The discovery of six massive galaxies by the James Webb Space Telescope (JWST) challenges the conventional wisdom among astronomers regarding the cosmic web's origins.
A team of international researchers used the first publicly available data from NASA's JWST to uncover evidence of galaxies as old as the Milky Way. However, these fully-formed galaxies were dated to when the universe was only 3% of its present age, just 500–700 million years after the Big Bang. Essentially, they got to see roughly 13.5 billion years back in time, near the beginning of the universe as we know it.
The astronomers used full-color images and spectroscopic data released by NASA on July 12 and found that these ancient galaxies were very different from what was expected.
“These objects are way more massive than anyone expected,” said Joel Leja, Penn State assistant professor of astronomy and astrophysics, who modeled light from these galaxies. “We expected only to find tiny, young, baby galaxies at this point in time, but we’ve discovered galaxies as mature as our own in what was previously understood to be the dawn of the universe.”
The findings, presented in Nature, cast doubt on the conventional wisdom regarding galaxy formation at the Big Bang and demonstrate that the six galaxies are much more massive than previously thought possible.
The newly-discovered galaxies are so massive, in fact, that they conflict with 99 percent of cosmological models. Either cosmological models may need to be revised, or the current understanding of how galaxies formed in the early universe may need to be rethought, as it is currently believed that galaxies began as tiny clouds of stars and dust before expanding into larger and larger structures. Either possibility would require rethinking our beliefs about the Big Bang and the origins of the universe.
While the data indicates they are likely galaxies, Leja says there is a possibility that some of the objects could actually turn out to be obscured supermassive black holes.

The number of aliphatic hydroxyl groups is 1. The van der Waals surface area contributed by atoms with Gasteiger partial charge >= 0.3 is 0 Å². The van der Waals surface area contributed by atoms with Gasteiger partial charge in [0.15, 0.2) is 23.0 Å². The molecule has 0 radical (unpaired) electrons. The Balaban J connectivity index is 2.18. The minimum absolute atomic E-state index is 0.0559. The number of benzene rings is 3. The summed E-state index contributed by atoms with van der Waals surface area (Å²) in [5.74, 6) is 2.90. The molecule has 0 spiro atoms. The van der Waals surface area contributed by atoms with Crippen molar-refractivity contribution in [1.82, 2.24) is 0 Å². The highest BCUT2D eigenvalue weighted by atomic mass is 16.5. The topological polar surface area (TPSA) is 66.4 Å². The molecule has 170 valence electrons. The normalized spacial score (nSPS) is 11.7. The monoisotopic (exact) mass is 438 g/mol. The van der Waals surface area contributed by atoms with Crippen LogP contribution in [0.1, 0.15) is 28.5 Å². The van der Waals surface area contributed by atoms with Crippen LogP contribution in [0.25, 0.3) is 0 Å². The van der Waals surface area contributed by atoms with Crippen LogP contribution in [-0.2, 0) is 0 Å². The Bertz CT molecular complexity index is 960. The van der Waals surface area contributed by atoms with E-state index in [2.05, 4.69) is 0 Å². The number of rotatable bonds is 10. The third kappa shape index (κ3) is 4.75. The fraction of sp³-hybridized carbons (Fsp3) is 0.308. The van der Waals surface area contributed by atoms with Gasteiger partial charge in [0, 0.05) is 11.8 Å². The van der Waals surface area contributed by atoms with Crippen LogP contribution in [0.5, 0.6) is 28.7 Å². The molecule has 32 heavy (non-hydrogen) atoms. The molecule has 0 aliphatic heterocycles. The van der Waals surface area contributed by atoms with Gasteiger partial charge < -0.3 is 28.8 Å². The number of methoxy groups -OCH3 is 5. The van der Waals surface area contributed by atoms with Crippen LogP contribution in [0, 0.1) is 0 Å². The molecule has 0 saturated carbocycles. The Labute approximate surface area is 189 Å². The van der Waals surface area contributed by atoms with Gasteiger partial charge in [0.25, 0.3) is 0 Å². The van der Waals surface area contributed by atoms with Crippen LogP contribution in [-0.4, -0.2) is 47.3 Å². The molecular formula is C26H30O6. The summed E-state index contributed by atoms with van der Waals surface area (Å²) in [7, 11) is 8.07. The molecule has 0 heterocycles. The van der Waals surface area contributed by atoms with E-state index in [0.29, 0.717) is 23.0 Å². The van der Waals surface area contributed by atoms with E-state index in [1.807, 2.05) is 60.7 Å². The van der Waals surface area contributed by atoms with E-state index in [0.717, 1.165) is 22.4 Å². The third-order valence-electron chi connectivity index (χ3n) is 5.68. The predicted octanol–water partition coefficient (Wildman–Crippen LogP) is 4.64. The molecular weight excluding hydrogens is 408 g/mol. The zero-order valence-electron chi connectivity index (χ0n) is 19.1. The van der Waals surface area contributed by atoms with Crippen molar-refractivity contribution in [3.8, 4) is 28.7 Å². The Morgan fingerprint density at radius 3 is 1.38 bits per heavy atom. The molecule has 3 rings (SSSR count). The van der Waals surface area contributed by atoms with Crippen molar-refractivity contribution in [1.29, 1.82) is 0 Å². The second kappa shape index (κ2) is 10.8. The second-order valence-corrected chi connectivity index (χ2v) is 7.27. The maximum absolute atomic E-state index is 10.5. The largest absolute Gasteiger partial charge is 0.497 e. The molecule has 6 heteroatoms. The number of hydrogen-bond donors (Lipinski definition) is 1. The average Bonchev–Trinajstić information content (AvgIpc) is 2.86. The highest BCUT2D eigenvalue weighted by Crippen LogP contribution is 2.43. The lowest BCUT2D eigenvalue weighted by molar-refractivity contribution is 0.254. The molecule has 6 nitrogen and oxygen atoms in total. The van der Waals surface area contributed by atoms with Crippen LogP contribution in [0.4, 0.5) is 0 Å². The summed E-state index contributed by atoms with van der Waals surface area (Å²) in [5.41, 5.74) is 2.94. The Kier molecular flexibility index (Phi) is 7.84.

“Regardless, the amount of mass we discovered means that the known mass in stars at this period of our universe is up to 100 times greater than we had previously thought,” Leja said. “Even if we cut the sample in half, this is still an astounding change.”
Webb, the largest infrared telescope in space, can detect light from the universe's oldest stars and galaxies and was created to observe the Big Bang of the cosmos. Its high resolution allows it to observe objects too old, distant or faint for the Hubble Space Telescope.
“What’s funny is we have all these things we hope to learn from James Webb and this was nowhere near the top of the list,” Leja said. “We’ve found something we never thought to ask the universe — and it happened way faster than I thought, but here we are.”
Leja said that a spectrum image of the massive galaxies would be one way to confirm the team's finding and put to rest any remaining doubts. Then the team would have information about the gasses and other components of the galaxies, as well as their true distances. The researchers could use the information to simulate the galaxies' shapes and sizes more accurately.
“We looked into the very early universe for the first time and had no idea what we were going to find,” Leja said. “It turns out we found something so unexpected it actually creates problems for science. It calls the whole picture of early galaxy formation into question.”